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Title: Assessment of total suspended sediment distribution under varying tidal conditions in Deep Bay : initial results from HJ-1A/1B satellite CCD images
Authors: Tian, L
Wai, OWH 
Chen, X
Liu, Y
Feng, L
Li, J
Huang, J
Keywords: Atmospheric correction
Ocean color
Remote sensing
Total suspended sediment
Issue Date: 2014
Publisher: Molecular Diversity Preservation International (MDPI)
Source: Remote sensing, 2014, v. 6, no. 10, p. 9911-9929 How to cite?
Journal: Remote sensing 
Abstract: Using Deep Bay in China as an example, an effective method for the retrieval of total suspended sediment (TSS) concentration using HJ-1A/1B satellite images is proposed. The factors driving the variation of the TSS spatial distribution are also discussed. Two field surveys, conducted on August 29 and October 26, 2012, showed that there was a strong linear relationship (R2 = 0.9623) between field-surveyed OBS (optical backscatter) measurements (5-31NTU) and laboratory-analyzed TSS concentrations (9.89-35.58 mg/L). The COST image-based atmospheric correction procedure and the pseudo-invariant features (PIF) method were combined to remove the atmospheric effects from the total radiance measurements obtained with different CCDs onboard the HJ-1A/1B satellites. Then, a simple and practical retrieval model was established based on the relationship between the satellite-corrected reflectance band ratio of band 3 and band 2 (Rrs3/Rrs2) and in-situ TSS measurements. The R2 of the regression relationship was 0.807, and the mean relative error (MRE) was 12.78%, as determined through in-situ data validation. Finally, the influences of tide cycles, wind factors (direction and speed) and other factors on the variation of the TSS spatial pattern observed from HJ-1A/1B satellite images from September through November of 2008 are discussed. The results show that HJ-1A/1B satellite CCD images can be used to estimate TSS concentrations under different tides in the study area over synoptic scales without using simultaneous in-situ atmospheric parameters and spectrum data. These findings provide strong informational support for numerical simulation studies on the combined influence of tide cycles and other associated hydrologic elements in Deep Bay.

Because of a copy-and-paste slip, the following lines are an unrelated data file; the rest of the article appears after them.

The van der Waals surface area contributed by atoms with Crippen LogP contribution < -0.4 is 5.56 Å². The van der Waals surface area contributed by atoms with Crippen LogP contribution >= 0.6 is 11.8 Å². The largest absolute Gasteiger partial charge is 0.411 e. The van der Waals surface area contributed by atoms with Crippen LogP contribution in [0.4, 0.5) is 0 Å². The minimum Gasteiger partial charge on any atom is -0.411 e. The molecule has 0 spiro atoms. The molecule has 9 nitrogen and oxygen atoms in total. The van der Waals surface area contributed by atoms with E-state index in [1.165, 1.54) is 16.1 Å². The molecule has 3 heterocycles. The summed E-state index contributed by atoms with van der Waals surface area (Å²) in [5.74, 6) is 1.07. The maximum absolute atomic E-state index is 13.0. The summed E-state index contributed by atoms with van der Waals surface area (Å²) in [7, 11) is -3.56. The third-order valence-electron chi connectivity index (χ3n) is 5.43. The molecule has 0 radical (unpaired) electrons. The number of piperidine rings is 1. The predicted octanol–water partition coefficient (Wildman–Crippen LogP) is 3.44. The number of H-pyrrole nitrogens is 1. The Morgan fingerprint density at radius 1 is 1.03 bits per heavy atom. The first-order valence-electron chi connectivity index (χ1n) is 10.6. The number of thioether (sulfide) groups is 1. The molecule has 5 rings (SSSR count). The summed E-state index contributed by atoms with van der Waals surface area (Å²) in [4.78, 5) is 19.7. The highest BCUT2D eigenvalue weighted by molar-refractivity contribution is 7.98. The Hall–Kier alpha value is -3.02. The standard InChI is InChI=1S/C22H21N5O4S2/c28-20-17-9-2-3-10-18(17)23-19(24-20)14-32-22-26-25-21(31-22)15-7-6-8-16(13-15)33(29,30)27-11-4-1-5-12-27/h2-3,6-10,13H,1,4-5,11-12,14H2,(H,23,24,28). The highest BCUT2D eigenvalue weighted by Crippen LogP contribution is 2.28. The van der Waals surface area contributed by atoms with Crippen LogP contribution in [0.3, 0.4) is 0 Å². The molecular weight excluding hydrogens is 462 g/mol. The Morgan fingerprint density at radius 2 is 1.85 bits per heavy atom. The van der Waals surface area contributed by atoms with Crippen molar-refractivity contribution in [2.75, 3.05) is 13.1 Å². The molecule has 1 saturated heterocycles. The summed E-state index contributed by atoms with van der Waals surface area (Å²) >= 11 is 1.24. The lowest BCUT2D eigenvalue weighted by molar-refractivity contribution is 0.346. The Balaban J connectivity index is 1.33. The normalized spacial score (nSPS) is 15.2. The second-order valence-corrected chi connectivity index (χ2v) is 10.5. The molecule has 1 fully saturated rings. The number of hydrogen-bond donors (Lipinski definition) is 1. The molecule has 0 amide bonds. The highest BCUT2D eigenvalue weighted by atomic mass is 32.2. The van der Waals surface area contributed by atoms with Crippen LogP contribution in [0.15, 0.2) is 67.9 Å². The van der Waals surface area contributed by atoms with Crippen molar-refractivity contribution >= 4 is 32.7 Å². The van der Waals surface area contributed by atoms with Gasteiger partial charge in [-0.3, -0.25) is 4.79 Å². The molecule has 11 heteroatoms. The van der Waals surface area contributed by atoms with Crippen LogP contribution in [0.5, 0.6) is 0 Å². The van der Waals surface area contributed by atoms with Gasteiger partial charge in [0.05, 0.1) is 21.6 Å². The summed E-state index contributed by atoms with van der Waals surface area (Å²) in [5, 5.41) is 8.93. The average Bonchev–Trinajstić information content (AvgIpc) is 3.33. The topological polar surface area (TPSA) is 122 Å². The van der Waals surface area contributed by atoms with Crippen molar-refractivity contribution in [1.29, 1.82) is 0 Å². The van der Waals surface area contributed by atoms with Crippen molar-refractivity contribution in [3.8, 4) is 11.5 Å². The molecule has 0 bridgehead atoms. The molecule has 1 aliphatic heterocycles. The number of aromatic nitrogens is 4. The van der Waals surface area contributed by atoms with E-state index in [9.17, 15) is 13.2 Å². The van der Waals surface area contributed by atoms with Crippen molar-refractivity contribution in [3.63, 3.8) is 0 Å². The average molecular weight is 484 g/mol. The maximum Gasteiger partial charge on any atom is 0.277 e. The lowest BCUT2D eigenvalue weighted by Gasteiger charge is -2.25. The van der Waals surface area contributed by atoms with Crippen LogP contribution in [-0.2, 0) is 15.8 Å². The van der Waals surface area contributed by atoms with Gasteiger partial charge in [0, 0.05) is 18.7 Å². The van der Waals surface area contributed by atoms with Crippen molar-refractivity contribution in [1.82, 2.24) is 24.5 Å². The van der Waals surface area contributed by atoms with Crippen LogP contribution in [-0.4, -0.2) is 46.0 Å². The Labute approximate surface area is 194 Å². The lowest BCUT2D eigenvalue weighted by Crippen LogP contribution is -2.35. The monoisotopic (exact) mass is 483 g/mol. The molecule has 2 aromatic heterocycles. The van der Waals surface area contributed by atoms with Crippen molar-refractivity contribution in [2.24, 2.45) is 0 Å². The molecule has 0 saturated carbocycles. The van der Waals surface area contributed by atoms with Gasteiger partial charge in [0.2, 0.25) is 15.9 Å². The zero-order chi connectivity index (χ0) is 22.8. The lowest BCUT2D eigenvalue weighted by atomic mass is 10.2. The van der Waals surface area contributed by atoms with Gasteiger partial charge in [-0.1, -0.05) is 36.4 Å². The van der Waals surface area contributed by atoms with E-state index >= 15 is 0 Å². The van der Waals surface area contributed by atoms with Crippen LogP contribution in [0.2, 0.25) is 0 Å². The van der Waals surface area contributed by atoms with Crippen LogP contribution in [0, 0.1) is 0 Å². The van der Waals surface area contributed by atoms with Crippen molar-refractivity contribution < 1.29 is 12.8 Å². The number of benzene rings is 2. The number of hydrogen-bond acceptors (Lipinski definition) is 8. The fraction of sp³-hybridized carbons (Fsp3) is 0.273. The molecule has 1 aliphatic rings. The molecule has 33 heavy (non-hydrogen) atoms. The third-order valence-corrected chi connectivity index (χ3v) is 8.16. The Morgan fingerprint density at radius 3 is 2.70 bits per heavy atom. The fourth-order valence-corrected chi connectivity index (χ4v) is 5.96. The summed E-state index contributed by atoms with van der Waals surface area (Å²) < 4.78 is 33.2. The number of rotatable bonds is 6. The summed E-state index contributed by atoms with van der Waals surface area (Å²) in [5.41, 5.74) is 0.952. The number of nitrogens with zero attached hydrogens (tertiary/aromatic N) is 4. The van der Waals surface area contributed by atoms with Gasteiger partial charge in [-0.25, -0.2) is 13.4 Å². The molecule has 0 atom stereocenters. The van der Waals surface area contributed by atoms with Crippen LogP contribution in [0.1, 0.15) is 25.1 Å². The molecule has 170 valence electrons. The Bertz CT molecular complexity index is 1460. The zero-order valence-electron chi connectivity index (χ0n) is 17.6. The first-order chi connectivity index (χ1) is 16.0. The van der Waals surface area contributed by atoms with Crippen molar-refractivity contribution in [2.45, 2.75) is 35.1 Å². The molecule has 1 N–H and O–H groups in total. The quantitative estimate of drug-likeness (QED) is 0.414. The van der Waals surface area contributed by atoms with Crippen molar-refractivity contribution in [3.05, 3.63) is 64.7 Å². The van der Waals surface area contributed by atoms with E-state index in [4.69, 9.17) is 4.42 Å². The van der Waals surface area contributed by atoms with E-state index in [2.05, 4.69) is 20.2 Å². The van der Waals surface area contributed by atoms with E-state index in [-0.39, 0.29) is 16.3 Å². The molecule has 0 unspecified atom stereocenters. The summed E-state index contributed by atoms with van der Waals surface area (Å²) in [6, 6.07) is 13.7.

EISSN: 2072-4292
DOI: 10.3390/rs6109911
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